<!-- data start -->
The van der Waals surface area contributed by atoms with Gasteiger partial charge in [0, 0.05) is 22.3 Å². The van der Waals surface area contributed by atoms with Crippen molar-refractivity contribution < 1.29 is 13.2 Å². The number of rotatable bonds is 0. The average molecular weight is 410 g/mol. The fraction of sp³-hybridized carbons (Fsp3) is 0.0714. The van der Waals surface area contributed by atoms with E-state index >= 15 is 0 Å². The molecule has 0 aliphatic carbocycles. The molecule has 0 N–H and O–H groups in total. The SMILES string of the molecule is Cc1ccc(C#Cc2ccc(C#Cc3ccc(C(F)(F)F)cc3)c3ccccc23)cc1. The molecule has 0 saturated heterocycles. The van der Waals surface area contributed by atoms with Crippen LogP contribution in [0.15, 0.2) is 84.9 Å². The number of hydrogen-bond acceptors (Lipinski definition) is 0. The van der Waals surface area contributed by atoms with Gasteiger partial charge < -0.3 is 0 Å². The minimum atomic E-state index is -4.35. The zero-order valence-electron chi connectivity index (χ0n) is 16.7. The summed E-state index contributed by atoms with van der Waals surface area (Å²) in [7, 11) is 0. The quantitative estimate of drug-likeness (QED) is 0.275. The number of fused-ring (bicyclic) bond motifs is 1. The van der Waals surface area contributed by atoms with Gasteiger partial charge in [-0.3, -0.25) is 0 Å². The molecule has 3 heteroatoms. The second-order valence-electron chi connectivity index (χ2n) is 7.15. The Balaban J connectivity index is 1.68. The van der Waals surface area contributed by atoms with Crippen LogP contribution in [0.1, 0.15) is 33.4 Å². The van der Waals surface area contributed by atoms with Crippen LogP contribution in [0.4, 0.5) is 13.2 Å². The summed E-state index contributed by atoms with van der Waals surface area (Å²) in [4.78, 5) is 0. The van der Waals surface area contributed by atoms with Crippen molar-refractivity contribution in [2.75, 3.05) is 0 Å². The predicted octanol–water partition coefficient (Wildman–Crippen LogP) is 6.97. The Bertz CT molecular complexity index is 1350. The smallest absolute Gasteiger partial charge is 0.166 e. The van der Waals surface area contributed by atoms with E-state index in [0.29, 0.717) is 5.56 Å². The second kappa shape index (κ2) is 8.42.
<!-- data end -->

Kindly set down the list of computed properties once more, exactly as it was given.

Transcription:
The van der Waals surface area contributed by atoms with Gasteiger partial charge in [0, 0.05) is 22.3 Å². The van der Waals surface area contributed by atoms with Crippen molar-refractivity contribution < 1.29 is 13.2 Å². The number of rotatable bonds is 0. The average molecular weight is 410 g/mol. The fraction of sp³-hybridized carbons (Fsp3) is 0.0714. The van der Waals surface area contributed by atoms with E-state index >= 15 is 0 Å². The molecule has 0 aliphatic carbocycles. The molecule has 0 N–H and O–H groups in total. The SMILES string of the molecule is Cc1ccc(C#Cc2ccc(C#Cc3ccc(C(F)(F)F)cc3)c3ccccc23)cc1. The molecule has 0 saturated heterocycles. The van der Waals surface area contributed by atoms with Crippen LogP contribution in [0.15, 0.2) is 84.9 Å². The number of hydrogen-bond acceptors (Lipinski definition) is 0. The van der Waals surface area contributed by atoms with Gasteiger partial charge < -0.3 is 0 Å². The minimum atomic E-state index is -4.35. The zero-order valence-electron chi connectivity index (χ0n) is 16.7. The summed E-state index contributed by atoms with van der Waals surface area (Å²) in [7, 11) is 0. The quantitative estimate of drug-likeness (QED) is 0.275. The number of fused-ring (bicyclic) bond motifs is 1. The van der Waals surface area contributed by atoms with Gasteiger partial charge in [-0.3, -0.25) is 0 Å². The molecule has 3 heteroatoms. The second-order valence-electron chi connectivity index (χ2n) is 7.15. The Balaban J connectivity index is 1.68. The van der Waals surface area contributed by atoms with Crippen LogP contribution in [0.1, 0.15) is 33.4 Å². The van der Waals surface area contributed by atoms with Crippen LogP contribution in [0.4, 0.5) is 13.2 Å². The summed E-state index contributed by atoms with van der Waals surface area (Å²) in [4.78, 5) is 0. The van der Waals surface area contributed by atoms with Crippen molar-refractivity contribution in [2.75, 3.05) is 0 Å². The predicted octanol–water partition coefficient (Wildman–Crippen LogP) is 6.97. The Bertz CT molecular complexity index is 1350. The smallest absolute Gasteiger partial charge is 0.166 e. The van der Waals surface area contributed by atoms with E-state index in [0.29, 0.717) is 5.56 Å². The second kappa shape index (κ2) is 8.42.